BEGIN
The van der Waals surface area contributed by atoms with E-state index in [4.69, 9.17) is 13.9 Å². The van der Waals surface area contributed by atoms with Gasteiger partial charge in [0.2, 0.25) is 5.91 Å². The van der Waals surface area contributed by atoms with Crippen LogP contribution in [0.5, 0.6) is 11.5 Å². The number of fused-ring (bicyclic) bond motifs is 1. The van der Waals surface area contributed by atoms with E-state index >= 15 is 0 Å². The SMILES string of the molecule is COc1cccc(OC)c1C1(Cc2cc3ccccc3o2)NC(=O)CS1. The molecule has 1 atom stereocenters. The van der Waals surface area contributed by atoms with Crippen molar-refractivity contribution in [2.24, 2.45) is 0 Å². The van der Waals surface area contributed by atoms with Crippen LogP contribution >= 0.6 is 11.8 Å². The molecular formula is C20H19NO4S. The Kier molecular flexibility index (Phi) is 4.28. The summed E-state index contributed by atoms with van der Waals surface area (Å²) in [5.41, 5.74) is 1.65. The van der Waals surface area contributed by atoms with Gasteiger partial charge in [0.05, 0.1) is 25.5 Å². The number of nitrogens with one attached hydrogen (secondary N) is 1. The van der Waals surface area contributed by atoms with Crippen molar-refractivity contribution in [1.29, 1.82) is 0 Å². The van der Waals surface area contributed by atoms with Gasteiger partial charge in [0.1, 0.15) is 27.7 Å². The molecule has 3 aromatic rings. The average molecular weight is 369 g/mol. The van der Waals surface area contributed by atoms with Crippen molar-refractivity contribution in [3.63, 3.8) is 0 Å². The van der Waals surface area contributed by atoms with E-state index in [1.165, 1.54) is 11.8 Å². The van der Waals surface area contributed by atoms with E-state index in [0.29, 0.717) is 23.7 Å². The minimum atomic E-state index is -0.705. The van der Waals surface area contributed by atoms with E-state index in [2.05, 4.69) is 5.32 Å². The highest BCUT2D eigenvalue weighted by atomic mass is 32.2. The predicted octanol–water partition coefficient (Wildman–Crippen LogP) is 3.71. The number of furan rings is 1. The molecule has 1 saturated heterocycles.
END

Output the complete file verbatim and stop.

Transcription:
The van der Waals surface area contributed by atoms with E-state index in [4.69, 9.17) is 13.9 Å². The van der Waals surface area contributed by atoms with Gasteiger partial charge in [0.2, 0.25) is 5.91 Å². The van der Waals surface area contributed by atoms with Crippen LogP contribution in [0.5, 0.6) is 11.5 Å². The number of fused-ring (bicyclic) bond motifs is 1. The van der Waals surface area contributed by atoms with E-state index >= 15 is 0 Å². The SMILES string of the molecule is COc1cccc(OC)c1C1(Cc2cc3ccccc3o2)NC(=O)CS1. The molecule has 1 atom stereocenters. The van der Waals surface area contributed by atoms with Crippen molar-refractivity contribution in [2.24, 2.45) is 0 Å². The van der Waals surface area contributed by atoms with Crippen LogP contribution >= 0.6 is 11.8 Å². The molecular formula is C20H19NO4S. The Kier molecular flexibility index (Phi) is 4.28. The summed E-state index contributed by atoms with van der Waals surface area (Å²) in [5.41, 5.74) is 1.65. The van der Waals surface area contributed by atoms with Gasteiger partial charge in [0.05, 0.1) is 25.5 Å². The number of nitrogens with one attached hydrogen (secondary N) is 1. The van der Waals surface area contributed by atoms with Crippen molar-refractivity contribution in [1.29, 1.82) is 0 Å². The van der Waals surface area contributed by atoms with Gasteiger partial charge in [0.1, 0.15) is 27.7 Å². The molecule has 3 aromatic rings. The average molecular weight is 369 g/mol. The van der Waals surface area contributed by atoms with Crippen molar-refractivity contribution in [3.63, 3.8) is 0 Å². The van der Waals surface area contributed by atoms with E-state index in [1.165, 1.54) is 11.8 Å². The van der Waals surface area contributed by atoms with E-state index in [0.29, 0.717) is 23.7 Å². The minimum atomic E-state index is -0.705. The van der Waals surface area contributed by atoms with E-state index in [2.05, 4.69) is 5.32 Å². The highest BCUT2D eigenvalue weighted by atomic mass is 32.2. The predicted octanol–water partition coefficient (Wildman–Crippen LogP) is 3.71. The number of furan rings is 1. The molecule has 1 saturated heterocycles.